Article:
Impacts of Changing Frozen Ground Regimes on Groundwater Recharge
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The spring snowmelt accounts for a large percentage of annual groundwater recharge in northern latitudes. Many factors control the proportion of snowmelt that becomes groundwater or runoff, including the volume of snow, the timing and rate of snowmelt, soil moisture content, and the extent of frozen ground. However, few studies have examined the impacts of frozen ground on groundwater recharge. Critically, although studies have found that midwinter snowmelt events are expected to increase with climate change, the effects of midwinter snowmelt on hydrologic partitioning and groundwater recharge have previously remained unclear. In this thesis, I use two complementary approaches to elucidate the complex relationships between snow cover, midwinter melt events, frozen ground, and groundwater recharge. First, I present a retrospective statistical analysis of groundwater, meteorological, and soil observations to determine the principal factors contributing to variation in winter and spring groundwater recharge. Secondly, I employ a physical model of heat and water transfer in the vadose zone to quantify the effects of warming air temperatures and resulting changing frozen ground regimes on groundwater recharge. Through these two studies, this thesis demonstrates that midwinter snowmelt and subsequent freezeback events are key drivers of hydrological partitioning, but the effect is sensitive to the temporal sequence of events. Midwinter snowmelts expose bare ground and play a critical role in increasing soil ice content and frost depth if followed by cold periods. The presence of frozen ground during snowmelt tends to increase runoff and decrease groundwater recharge. Therefore, midwinter snowmelt and subsequent freezeback events are key predictors of reduced groundwater recharge and can result in anomalously low recharge years when this sequence of events occurs. Model simulations reveal that, in regions with seasonally frozen ground, climatic warming can increase the number and magnitude of midwinter melt and subsequent freezeback events, reducing groundwater recharge. Furthermore, climatic warming reduces the amount and cover of snow and increases evapotranspiration, decreasing groundwater recharge regardless of frozen ground conditions. Overall, these findings present important implications for climate change impacts on groundwater recharge and groundwater supply in regions with seasonal snow cover and frozen ground. This thesis reveals the largely unrecognized role of changing frozen ground regimes in driving recharge variability, particularly anomalously low recharge years. I demonstrate how increased number and magnitude of midwinter melt and subsequent freezeback events may reduce groundwater recharge in warming climates, providing a scientific basis for predicting how inputs to aquifers may change with future warming. As climates continue to warm and groundwater extraction for human consumption continues to strain aquifers, understanding the process by which aquifers are replenished – specifically, groundwater recharge from the spring snowmelt – and how this process may change in the future, is imperative for successful assessment and management of this essential resource.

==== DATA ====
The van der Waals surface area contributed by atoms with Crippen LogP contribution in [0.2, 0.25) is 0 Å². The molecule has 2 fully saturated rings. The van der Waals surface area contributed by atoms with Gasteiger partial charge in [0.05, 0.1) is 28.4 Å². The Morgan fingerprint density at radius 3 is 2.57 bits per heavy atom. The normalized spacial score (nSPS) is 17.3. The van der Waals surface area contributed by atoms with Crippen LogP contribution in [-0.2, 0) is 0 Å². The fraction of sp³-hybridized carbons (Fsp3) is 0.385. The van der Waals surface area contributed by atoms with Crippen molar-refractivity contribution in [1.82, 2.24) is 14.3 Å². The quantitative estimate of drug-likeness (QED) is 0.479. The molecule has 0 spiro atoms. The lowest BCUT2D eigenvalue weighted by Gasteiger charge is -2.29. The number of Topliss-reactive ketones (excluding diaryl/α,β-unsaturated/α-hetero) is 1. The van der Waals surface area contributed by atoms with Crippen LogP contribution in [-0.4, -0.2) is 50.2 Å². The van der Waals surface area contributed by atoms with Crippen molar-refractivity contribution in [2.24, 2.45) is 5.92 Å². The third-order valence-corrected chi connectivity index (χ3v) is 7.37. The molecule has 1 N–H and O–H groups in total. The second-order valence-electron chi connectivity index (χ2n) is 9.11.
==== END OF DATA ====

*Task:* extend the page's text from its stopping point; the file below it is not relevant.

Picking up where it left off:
water and heat transport